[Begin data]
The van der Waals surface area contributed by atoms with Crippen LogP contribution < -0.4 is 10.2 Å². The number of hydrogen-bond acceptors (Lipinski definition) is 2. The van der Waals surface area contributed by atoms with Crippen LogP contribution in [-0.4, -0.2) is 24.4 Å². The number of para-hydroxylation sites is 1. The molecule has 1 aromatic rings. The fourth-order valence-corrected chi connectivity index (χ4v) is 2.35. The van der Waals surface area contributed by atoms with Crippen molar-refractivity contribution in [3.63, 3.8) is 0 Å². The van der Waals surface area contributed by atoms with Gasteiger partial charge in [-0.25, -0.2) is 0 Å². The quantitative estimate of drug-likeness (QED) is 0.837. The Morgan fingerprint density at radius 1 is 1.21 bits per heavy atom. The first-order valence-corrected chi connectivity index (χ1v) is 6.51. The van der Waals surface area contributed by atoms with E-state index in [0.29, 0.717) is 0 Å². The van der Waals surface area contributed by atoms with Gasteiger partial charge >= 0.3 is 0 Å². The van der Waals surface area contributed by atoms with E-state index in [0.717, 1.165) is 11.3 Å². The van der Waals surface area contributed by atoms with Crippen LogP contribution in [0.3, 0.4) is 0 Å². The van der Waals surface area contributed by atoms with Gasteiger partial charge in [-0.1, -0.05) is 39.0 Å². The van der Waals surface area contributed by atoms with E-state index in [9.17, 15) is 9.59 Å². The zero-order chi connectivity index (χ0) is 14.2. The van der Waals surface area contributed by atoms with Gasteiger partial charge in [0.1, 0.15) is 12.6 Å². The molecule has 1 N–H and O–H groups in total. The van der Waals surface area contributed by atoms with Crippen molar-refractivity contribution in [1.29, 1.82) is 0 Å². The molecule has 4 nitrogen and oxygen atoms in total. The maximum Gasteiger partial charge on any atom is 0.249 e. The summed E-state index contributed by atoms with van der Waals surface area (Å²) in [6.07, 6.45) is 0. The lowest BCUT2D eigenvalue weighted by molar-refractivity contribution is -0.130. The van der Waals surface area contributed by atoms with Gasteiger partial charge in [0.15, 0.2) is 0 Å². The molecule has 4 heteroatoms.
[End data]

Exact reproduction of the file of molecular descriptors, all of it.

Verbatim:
The van der Waals surface area contributed by atoms with Crippen LogP contribution < -0.4 is 10.2 Å². The number of hydrogen-bond acceptors (Lipinski definition) is 2. The van der Waals surface area contributed by atoms with Crippen LogP contribution in [-0.4, -0.2) is 24.4 Å². The number of para-hydroxylation sites is 1. The molecule has 1 aromatic rings. The fourth-order valence-corrected chi connectivity index (χ4v) is 2.35. The van der Waals surface area contributed by atoms with Crippen molar-refractivity contribution in [3.63, 3.8) is 0 Å². The van der Waals surface area contributed by atoms with Gasteiger partial charge in [-0.25, -0.2) is 0 Å². The quantitative estimate of drug-likeness (QED) is 0.837. The Morgan fingerprint density at radius 1 is 1.21 bits per heavy atom. The first-order valence-corrected chi connectivity index (χ1v) is 6.51. The van der Waals surface area contributed by atoms with E-state index in [0.29, 0.717) is 0 Å². The van der Waals surface area contributed by atoms with Gasteiger partial charge >= 0.3 is 0 Å². The van der Waals surface area contributed by atoms with E-state index in [0.717, 1.165) is 11.3 Å². The van der Waals surface area contributed by atoms with Crippen LogP contribution in [0.3, 0.4) is 0 Å². The van der Waals surface area contributed by atoms with Gasteiger partial charge in [-0.1, -0.05) is 39.0 Å². The van der Waals surface area contributed by atoms with E-state index in [9.17, 15) is 9.59 Å². The zero-order chi connectivity index (χ0) is 14.2. The van der Waals surface area contributed by atoms with Gasteiger partial charge in [0.1, 0.15) is 12.6 Å². The molecule has 1 N–H and O–H groups in total. The van der Waals surface area contributed by atoms with Crippen molar-refractivity contribution in [1.29, 1.82) is 0 Å². The molecule has 4 nitrogen and oxygen atoms in total. The maximum Gasteiger partial charge on any atom is 0.249 e. The summed E-state index contributed by atoms with van der Waals surface area (Å²) in [6.07, 6.45) is 0. The lowest BCUT2D eigenvalue weighted by molar-refractivity contribution is -0.130. The van der Waals surface area contributed by atoms with Gasteiger partial charge in [0.15, 0.2) is 0 Å². The molecule has 4 heteroatoms.